Friday, October 12, 2012

Who will protect us from the innocent ones?

This fall, I am studying Beth Moore's Jesus, The One and Only with a group of wonderful ladies.  We are meditating scene-by-scene on Jesus' earthly ministry from the gospel of Luke and the current scene is Jesus casting out the demons from a very ill man and sending them into a herd of swine.

We are asked to picture the scene: the naked, raving man, his unwashed body, his home - a tomb, his wrists showing the wounds from breaking free of chains.  The demons had taken every shred of his dignity and there was no help for him.  Until Jesus.

Beth then asks us to think about any pronounced scenes of human indignity that we have ever witnessed.  And it brought to mind a story that I had to write down lest I forget.

When we lived in the Netherlands, Andy and I decided to take a long weekend in Belgium.  We enjoyed Brussels' beautiful antique buildings, cathedrals, fountains and tourist shops. We clogged up tiny shops with our double stroller, so while Andy was inside one bargaining for Belgian lace, I waited outside with baby Katelyn and two year old Adam.  We people- watched.  The streets were clogged; it was a holiday weekend, and most were walking and laughing in groups.  But there was one solitary man across the street who was unwell.  He looked homeless (dirty and uncared for) and he was gesturing and raving in French as he walked along.  I didn't pay him much attention, he was part of the scene of humanity, and neither did anyone else.  But Adam did.  My little toddler tugged at my hand and said urgently, "Mommy, I want to go talk to that man!"  "What man?"  He pointed at the sick one, the lunatic one.  I crouched down to listen to my son. "What do you want to talk to him about?"

His face was so sweet and compassionate. "I want to sing him my ABC's."

Adam, in his little soul, sensed that the man needed love.  Adam wanted to help.  He wanted to give him his most precious gift (the ABC's and spelling things were all-consuming for my precocious tot).  His innocent worldview had no inner excuses for ignoring this man's need.  I was astounded by his perceptiveness and my lack of love.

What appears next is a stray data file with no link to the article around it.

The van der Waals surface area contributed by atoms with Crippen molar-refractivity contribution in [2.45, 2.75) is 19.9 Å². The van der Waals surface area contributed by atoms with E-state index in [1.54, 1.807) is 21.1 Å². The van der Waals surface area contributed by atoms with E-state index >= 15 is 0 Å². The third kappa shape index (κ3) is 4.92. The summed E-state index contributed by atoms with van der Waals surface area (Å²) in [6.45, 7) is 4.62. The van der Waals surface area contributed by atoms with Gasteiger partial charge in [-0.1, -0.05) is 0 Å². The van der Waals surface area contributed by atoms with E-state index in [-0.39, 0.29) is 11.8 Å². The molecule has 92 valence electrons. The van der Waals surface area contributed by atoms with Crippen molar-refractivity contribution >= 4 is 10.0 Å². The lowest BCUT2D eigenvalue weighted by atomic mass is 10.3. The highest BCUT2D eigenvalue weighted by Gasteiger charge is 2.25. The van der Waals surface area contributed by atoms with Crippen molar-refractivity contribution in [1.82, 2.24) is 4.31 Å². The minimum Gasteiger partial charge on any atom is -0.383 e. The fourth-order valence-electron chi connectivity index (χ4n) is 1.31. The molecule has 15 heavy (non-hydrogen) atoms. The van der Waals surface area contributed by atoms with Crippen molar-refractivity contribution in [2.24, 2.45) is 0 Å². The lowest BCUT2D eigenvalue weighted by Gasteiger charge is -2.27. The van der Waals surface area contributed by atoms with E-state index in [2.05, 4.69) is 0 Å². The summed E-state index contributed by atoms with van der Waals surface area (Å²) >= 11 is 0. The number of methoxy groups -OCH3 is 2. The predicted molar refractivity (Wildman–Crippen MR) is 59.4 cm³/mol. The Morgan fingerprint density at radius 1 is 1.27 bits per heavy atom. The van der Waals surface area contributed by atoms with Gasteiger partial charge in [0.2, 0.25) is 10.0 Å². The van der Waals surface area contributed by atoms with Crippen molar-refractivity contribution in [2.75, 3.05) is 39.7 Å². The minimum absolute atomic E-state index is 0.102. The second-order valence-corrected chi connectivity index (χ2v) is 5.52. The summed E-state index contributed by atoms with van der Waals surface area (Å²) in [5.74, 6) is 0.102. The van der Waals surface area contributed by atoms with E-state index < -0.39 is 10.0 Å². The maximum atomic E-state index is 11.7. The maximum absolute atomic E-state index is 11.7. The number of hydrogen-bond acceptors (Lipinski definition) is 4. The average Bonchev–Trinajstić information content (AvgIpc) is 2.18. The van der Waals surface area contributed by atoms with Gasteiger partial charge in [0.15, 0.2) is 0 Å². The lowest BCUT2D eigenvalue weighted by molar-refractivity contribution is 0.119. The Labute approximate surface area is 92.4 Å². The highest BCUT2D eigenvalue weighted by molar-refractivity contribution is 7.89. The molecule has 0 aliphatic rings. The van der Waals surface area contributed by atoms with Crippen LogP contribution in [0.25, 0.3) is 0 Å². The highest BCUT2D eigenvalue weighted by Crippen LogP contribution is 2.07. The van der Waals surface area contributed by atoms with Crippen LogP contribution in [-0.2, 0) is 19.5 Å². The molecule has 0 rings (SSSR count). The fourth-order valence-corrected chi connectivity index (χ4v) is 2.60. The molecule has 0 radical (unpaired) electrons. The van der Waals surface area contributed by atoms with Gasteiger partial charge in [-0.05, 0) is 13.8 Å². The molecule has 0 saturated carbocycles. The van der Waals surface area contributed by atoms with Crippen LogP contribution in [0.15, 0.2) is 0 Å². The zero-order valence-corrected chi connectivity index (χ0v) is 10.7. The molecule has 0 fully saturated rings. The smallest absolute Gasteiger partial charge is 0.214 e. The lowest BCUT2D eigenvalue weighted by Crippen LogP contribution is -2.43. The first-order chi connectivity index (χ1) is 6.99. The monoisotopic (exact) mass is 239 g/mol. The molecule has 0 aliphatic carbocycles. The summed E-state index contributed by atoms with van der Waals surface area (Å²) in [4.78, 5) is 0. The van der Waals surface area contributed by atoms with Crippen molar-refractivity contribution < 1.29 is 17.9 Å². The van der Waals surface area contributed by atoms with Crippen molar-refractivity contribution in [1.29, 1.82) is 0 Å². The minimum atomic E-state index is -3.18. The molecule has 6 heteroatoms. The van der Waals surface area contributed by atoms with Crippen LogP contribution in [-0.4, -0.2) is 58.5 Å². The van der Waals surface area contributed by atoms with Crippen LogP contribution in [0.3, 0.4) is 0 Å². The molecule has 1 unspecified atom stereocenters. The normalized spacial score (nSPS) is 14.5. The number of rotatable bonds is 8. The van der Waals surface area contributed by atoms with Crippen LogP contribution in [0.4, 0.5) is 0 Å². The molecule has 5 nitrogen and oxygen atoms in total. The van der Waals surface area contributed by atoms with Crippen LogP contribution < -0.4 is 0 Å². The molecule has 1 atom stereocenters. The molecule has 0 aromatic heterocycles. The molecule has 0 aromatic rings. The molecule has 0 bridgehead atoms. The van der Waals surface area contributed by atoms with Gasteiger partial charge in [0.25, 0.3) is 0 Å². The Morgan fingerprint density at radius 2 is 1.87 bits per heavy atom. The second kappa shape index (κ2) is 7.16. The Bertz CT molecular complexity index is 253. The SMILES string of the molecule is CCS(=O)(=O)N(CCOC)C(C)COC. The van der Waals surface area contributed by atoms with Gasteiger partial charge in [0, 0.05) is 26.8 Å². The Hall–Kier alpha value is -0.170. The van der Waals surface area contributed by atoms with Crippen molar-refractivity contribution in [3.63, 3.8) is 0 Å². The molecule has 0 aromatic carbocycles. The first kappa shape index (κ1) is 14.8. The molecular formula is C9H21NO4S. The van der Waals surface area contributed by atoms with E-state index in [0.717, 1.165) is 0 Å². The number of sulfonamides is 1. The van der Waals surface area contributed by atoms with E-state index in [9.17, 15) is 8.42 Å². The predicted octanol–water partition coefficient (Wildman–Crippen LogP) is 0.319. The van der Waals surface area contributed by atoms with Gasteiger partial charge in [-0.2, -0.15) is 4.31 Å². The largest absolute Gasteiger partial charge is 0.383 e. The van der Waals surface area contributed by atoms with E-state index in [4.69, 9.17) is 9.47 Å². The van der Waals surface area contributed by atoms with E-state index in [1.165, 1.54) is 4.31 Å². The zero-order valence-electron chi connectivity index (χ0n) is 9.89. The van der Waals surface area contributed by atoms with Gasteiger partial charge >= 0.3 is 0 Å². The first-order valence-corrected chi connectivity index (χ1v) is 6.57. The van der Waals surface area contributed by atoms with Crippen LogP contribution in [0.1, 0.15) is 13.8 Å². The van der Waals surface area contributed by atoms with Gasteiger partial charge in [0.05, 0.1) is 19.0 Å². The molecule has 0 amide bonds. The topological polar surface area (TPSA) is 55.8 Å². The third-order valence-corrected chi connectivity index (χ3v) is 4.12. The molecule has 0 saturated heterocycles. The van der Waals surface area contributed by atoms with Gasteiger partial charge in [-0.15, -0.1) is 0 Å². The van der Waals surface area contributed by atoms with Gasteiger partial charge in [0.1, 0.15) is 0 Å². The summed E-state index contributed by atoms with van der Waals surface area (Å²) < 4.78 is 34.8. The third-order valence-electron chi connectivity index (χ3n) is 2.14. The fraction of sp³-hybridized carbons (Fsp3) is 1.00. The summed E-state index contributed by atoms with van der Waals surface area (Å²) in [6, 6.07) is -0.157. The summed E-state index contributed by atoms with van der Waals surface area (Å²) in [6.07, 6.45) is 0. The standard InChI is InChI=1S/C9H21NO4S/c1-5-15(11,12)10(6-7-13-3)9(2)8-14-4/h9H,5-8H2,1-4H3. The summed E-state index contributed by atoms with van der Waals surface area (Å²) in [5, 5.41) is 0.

I wonder what would have happened had I allowed Adam to sing to the man.  I will never know because I obeyed common sense.  I had no desire to cause a scene on a city street in another country.  I had lots of excuses and some of them were good ones.  After all, I needed to protect my little guy from the hard things of the world...

Jesus said, "I tell you the truth, anyone who will not receive the kingdom of God like a little child will never enter it."  Luke 18:17

Thursday, July 26, 2012

For Susan

Thirteen years ago, I had my last carefree lunch with my college friend Susan.  She was living in Naperville, IL and I had recently moved to the western suburbs of Chicago and was expecting my first baby.  We hadn't found a church yet and Andy was working the night shift, which meant lots of lonely days for me.  So I was thrilled to have her over for lunch to reconnect and to have the opportunity to meet her baby daughter. 

The doorbell rang and I answered and there was my petite friend with a baby on her hip and a huge dog standing next to her.  All three entered my house.  The dog made himself at home, sniffing and making my two cats go beserk.  I was gracious, exclaiming over her darling daughter, giving hugs but inwardly, I was kind of surprised that she brought her giant dog uninvited to my house.  As the dog disappeared towards my bedroom, I asked Susan what its name was.  She looked surprised and said she assumed it was my dog. 

Well.  A small scene ensued - the kind found in a PG Wodehouse novel.  The baby cried when put down.  The cats were hissing and spitting. The dog was curious about my soundly sleeping husband.  It took both Susan and I to grab the beast and herd him towards the door as we tried to our best to do it silently.  And when the door was firmly shut on that dog, we burst into girlish giggles.